The Jeb Bush "I'm A Conservative, Really!" tour brings him to Nashville today where he will court all the gun toting extremists during the NRA's annual convention there.
Naturally, the man who brought us Stand Your Ground will be bragging up what a great thing that law has been for Florida. You can see that among an entire laundry list of pro-gun talking points expected in his speech here.
Among his comments will be this:
"In his speech to the NRA-ILA Leadership Forum (Bush) will discuss the importance of second amendment rights and, more broadly, individual freedom and the freedom to defend liberty when it’s threatened by government intrusion/regulation," his staff said in an advance of the forum."
"He’ll address the current challenge our country faces under the Obama Administration, where the government is getting too big and too intrusive. Governor Bush will highlight many of the laws he passed as governor that served as a model for many other states’ gun laws."
This is pretty standard stuff we've heard from just about every Republican when they kiss the ring of Big Gun. But Bush's signature SYG law hasn't been used to guard against the phantom government intrusion he warns about, and he knows this. SYG in Florida has been used to guard against black teenagers in hoodies armed with Skittles, and black teenagers playing loud music, though it didn't work so well for the black woman who fired a warning shot when she feared for her life in a domestic dispute with her husband. We all know who went to jail in that case.
The families of the victims and the living victims of that law probably wouldn't agree that SYG is the golden ticket to liberty, but Bush doesn't much care for people who disagree with him.
Case in point, Michael Schiavo, the husband of the late Terri Schiavo, whose case Jeb placed himself in the middle of back in the 1990's, when Mr. Schiavo tried to honor his wife's wishes that she not remain on life support for the rest of her life while in a vegetative state.
Mr. Schiavo would no doubt disagree that Jeb Bush is the champion of "defending liberty when it's threatened by government intrusion" he's claiming to be before the powers that be in the NRA today.
Bush's hypocrisy on government intrusion comes through loud and clear in this recent piece that revisited the case with Mr. Schiavo:
Bush’s last-ditch effort involved the Department of Children and Families. Attorneys for the state agency made motions to intervene based on thousands of anonymous allegations of abuse against Terri Schiavo. Bush ordered the mobilization of officers from the Florida Department of Law Enforcement—in essence his own police force—and they readied to seize Terri Schiavo if a court order allowed it. “I requested that FDLE in concert with the Department of Children and Families be prepared to enter,” Bush told reporters, “if that was going to be the option available to us”—which it wasn’t, because judges said no. “We were ready to go,” a Bush spokesman told the Miami Herald....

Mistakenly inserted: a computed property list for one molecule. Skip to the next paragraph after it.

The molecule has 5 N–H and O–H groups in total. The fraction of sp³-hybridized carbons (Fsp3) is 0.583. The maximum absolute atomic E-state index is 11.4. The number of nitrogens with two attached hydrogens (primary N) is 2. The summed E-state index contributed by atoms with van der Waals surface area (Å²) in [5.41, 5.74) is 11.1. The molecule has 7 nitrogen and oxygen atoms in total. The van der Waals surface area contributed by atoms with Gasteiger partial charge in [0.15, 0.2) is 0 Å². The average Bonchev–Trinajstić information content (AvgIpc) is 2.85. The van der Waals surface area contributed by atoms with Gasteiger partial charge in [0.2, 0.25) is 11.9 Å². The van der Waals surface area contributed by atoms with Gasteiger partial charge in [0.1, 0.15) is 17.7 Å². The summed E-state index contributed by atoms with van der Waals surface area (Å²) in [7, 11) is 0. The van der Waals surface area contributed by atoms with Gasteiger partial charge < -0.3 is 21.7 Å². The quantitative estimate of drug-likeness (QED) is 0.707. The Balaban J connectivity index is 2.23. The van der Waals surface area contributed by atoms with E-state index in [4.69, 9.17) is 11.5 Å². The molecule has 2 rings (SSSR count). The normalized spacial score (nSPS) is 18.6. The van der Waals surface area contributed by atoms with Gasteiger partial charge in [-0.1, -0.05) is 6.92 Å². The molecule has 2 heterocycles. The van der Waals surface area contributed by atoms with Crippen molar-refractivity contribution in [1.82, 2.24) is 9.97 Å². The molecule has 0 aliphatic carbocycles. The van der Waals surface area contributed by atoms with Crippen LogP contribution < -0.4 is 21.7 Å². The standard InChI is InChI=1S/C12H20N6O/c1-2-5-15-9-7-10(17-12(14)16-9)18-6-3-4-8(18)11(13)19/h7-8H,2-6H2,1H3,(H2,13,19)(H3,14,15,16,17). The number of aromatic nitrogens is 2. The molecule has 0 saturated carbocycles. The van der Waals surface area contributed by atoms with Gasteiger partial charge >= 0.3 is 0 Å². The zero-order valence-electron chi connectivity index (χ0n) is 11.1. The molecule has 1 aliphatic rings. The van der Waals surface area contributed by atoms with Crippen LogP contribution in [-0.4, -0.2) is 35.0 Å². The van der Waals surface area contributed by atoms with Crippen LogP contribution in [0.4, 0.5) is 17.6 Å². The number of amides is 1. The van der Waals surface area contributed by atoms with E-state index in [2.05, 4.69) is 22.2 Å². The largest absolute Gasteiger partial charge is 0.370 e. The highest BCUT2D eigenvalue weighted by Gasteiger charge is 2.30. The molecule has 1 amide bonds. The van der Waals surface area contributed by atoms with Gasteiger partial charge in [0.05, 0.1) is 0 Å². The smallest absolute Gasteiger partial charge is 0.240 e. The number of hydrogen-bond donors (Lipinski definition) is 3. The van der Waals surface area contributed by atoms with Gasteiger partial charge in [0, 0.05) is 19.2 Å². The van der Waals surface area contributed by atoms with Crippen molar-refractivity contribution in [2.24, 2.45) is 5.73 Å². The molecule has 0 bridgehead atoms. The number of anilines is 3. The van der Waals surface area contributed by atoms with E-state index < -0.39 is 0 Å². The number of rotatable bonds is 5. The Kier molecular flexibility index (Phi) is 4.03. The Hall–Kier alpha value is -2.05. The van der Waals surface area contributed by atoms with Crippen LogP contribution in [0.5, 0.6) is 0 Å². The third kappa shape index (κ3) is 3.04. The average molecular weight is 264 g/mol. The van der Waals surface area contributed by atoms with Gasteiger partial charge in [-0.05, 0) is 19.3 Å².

...Today, looking back, what makes Felos, the attorney for Michael Schiavo, angriest about the case is Bush’s letter to McCabe. Even after 18 months of legal wrangling, even after her death, even after the autopsy—after all that—the governor asked a prosecutor to initiate a retroactive criminal investigation of his client. It struck Felos as “odd,” “bizarre”—“personal.”
That, Michael Schiavo said this month, is what makes Jeb Bush “vindictive.” “Knowing that he had no standing in this, he made it worse for everybody,” he said. “He made life, for a lot of people—the nursing home people, the local police, lawyers—he made everybody miserable.”
What makes him “untrustworthy,” he said, is that he fought the courts as long as he did just because he didn’t like the decisions they kept making."
If this isn't government intrusion, I don't know what Jeb Bush's definition of government intrusion is.
It seems he doesn't like government intrusion unless he's the one intruding, and if it's politically motivated, all the better for Jeb, no matter who gets hurt in the process.